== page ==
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RE-2 and elephants in the room

by Jaye Sudar

LA VETA– The phrase elephants in the room, those topics no one wants to discuss, took on new life at the RE-2 meeting on Monday night.  It began when A.R. Miller asked the board about the EMC contract.  After discussion with Miller, the board tabled the acceptance of a change order from EMC, the construction company hired in 2009 to do building renovations.  Miller stated that substantial amounts of money could be regained from re-examining the contract invoices, and that if the board did not look into it, they would be held accountable for the loss of revenue to the district.

    Students and parents asked questions about graduation, coaches and student recognition.  Students were there to support their present cheerleader coach.  The issue for the board is whether to hire non-staff members as coaches or to use staff to fill the slots.  The students attempted to discuss the merits of continuity in coaching and were told repeatedly that the board could not talk about personnel in open session.  The board and the audience needed better understanding of each other’s positions as well as of the Sunshine Law, which declares what can and cannot be discussed in open meetings.

    Next up was graduation.  There is a potential conflict between graduation and two state finals in track and baseball.  Since there is only a slim chance of such a scheduling conflict, it was decided to stick with the May 22 date and the 10:30 am time for graduation.  The alternative time for graduation will be 7:30 pm.  The board decided that next year graduation would be held on a Sunday.

    Parents were upset by a lack of recognition for some students by the school board and the newspapers.  It was explained that due to new staff and miscommunications, some students were in fact not receiving letters, awards and other accolades due them.  The Sports and Academic banquets are scheduled for May 11 and 18, with the Jr. High awards on May 17.  To remedy the broken link between the district and the newspapers, Seaney stated that there were new policies going into effect to notify the papers.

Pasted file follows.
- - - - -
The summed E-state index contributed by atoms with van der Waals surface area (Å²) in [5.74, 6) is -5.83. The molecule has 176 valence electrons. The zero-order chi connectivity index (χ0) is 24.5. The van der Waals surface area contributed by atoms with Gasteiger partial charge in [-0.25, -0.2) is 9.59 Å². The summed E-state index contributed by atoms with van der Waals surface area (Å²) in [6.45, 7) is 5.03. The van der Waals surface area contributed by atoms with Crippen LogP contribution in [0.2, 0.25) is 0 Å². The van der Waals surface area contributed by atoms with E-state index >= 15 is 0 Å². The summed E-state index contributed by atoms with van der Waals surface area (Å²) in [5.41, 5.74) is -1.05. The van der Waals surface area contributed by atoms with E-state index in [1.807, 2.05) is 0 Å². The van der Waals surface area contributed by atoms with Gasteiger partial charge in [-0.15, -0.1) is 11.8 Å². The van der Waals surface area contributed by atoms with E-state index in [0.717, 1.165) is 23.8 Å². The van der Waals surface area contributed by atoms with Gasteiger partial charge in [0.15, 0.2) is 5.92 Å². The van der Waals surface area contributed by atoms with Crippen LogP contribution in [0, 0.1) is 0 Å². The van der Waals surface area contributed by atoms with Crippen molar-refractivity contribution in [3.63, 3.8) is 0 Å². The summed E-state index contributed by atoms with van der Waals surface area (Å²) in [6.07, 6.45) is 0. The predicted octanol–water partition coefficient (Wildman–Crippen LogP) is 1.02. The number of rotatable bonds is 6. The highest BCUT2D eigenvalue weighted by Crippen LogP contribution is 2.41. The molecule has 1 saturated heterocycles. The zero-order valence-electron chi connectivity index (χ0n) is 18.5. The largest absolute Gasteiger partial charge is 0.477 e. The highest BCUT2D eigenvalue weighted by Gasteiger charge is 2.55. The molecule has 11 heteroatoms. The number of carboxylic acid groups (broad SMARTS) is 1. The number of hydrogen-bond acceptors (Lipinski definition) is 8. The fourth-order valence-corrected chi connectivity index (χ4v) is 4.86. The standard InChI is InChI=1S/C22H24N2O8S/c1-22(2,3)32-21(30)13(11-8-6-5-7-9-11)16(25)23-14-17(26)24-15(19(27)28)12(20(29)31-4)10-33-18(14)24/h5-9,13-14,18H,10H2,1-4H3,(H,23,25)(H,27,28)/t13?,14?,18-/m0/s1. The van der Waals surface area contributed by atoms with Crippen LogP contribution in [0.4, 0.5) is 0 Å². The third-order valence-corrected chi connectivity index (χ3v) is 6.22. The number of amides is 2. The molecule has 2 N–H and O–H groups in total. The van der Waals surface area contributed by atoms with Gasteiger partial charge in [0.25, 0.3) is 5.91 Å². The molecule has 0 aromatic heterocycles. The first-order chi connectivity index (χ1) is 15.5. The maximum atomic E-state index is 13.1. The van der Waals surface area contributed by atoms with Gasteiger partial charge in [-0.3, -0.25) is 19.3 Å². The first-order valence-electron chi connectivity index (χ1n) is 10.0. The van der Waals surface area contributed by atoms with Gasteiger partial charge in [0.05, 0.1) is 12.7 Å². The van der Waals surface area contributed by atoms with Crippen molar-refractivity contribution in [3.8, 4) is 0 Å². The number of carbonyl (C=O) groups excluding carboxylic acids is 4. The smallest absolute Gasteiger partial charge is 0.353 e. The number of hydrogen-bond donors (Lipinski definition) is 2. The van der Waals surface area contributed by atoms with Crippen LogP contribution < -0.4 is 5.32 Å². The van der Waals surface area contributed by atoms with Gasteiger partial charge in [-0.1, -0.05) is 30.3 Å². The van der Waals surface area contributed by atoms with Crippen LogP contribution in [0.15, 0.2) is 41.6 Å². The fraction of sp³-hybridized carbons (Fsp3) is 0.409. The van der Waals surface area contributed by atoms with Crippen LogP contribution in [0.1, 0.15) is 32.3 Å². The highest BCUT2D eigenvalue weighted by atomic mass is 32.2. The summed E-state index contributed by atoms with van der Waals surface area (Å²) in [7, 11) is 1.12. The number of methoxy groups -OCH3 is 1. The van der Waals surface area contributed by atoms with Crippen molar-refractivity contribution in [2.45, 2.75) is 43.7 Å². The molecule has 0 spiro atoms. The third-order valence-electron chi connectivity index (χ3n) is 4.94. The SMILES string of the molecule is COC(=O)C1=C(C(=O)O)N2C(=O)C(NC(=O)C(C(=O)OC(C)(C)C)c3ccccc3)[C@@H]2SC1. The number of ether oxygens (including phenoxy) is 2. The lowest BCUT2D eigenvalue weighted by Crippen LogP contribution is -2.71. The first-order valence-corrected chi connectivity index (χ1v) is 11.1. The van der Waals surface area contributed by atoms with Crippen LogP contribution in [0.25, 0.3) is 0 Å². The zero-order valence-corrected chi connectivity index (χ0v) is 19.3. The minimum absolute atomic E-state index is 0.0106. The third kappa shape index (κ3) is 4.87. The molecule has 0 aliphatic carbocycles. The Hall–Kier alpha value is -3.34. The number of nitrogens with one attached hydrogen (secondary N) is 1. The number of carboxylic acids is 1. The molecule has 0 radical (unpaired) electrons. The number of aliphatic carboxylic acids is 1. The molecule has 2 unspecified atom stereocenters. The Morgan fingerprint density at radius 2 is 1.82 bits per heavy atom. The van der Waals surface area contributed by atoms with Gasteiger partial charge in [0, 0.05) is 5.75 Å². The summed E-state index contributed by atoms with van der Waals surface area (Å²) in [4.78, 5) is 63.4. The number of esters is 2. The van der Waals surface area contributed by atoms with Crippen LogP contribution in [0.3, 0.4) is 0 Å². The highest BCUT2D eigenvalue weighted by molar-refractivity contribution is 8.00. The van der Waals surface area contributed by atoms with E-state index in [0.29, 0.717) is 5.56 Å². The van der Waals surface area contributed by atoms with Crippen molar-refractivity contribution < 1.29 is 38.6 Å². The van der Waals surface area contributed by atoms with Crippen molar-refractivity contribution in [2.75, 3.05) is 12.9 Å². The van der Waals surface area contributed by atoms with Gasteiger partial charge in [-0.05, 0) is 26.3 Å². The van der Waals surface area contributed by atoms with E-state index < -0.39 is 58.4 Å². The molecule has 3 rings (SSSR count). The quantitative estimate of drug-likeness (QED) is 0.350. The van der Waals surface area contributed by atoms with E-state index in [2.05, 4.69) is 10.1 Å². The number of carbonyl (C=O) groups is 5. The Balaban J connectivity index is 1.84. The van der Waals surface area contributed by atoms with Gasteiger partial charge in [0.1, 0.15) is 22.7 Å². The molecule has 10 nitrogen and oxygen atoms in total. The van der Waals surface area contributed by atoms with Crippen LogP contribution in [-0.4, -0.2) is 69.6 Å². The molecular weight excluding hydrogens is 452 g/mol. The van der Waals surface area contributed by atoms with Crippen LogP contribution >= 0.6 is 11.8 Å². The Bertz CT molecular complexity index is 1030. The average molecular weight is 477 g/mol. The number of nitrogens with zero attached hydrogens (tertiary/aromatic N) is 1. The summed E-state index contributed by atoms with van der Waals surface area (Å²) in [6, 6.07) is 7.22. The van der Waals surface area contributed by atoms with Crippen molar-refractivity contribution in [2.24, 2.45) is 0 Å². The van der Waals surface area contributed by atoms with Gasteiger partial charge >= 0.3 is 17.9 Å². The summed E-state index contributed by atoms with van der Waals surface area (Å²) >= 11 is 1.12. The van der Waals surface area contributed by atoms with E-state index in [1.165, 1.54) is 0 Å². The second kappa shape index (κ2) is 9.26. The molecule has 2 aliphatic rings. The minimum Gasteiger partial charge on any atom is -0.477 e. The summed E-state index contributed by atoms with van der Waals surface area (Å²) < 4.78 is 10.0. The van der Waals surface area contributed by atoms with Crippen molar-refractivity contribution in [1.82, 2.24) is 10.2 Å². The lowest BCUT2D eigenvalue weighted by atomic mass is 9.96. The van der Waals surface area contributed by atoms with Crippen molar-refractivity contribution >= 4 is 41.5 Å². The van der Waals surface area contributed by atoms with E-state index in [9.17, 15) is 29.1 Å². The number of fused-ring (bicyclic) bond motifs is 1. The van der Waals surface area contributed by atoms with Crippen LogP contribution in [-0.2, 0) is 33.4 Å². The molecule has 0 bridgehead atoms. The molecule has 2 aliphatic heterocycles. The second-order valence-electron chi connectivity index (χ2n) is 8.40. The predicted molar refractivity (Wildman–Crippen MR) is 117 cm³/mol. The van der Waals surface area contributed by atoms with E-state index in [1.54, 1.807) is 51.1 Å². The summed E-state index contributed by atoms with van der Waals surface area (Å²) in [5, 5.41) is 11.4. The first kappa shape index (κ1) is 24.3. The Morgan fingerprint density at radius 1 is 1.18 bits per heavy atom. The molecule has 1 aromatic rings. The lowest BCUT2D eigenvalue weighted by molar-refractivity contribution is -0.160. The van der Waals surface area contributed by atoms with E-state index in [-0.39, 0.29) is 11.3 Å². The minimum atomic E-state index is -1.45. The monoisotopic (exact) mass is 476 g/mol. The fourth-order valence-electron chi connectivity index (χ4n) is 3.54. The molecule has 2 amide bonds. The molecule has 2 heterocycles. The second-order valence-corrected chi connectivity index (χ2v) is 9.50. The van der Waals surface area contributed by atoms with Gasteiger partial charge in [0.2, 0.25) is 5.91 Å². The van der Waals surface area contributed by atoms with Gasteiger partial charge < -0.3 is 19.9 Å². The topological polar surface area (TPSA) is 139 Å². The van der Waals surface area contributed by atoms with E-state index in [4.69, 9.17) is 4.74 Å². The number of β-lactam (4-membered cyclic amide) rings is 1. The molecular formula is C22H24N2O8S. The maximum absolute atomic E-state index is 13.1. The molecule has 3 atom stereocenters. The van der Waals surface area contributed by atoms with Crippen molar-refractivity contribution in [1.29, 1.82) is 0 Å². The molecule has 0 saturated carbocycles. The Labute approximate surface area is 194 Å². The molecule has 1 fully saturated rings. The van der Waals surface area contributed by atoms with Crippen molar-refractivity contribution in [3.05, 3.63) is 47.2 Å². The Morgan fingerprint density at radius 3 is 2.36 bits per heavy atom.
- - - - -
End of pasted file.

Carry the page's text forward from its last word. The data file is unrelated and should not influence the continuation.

In regular business, the board approved a policy on weapons in schools, and also approved contracts for Bree Lessar, Rick Sciacca, Angie Geiser and Ron Ortivez.  They approved an FFA overnight trip to Lamar, an out-of-state field trip for the eighth grade to visit the Capulin Volcano National Monument and an overnight trip to Greeley for the state Science Fair.  Building issues which still need to be resolved are the fire alarm system and speakers in classrooms.

    Payroll outsourcing was discussed as a possible cost-saving cut for next year.

    In other business, the board discussed the master calendar, the comprehensive district-wide plan for the entire year,  as well as next year’s school calendar.  There were a number of issues related to the calendar to be resolved.  For example, the board discussed possible solutions for the fact that  teachers currently do not have enough planning time, because the state requires a great deal of extra paperwork, relating to CSAP and No Child Left Behind requirements.  One possible solution might be holding school on Fridays for a month or two next fall to allow teachers more time to assess test data.  Issues such as coordinating Spring Break with RE-1 and scheduling a short holiday between January and April were also discussed as was the need for surveys concerning board and school interactions as well as for an overall view of RE-2.

    The last and perhaps biggest elephant in the room up for discussion was that the Florence school district was leaving the local BOCES.  BOCES splits the cost of services between districts and the state school board′s decision that Florence could leave has caused a redistribution of the debt for those services among the remaining school districts.  This is an additional financial burden that may be catastrophic to the school districts in the region.  No one was sure what would happen or just how much debt this would add to districts already strapped by the state budget cuts.  One solution by a former state congressman was for GOCO lottery funds to be tapped for use in schools.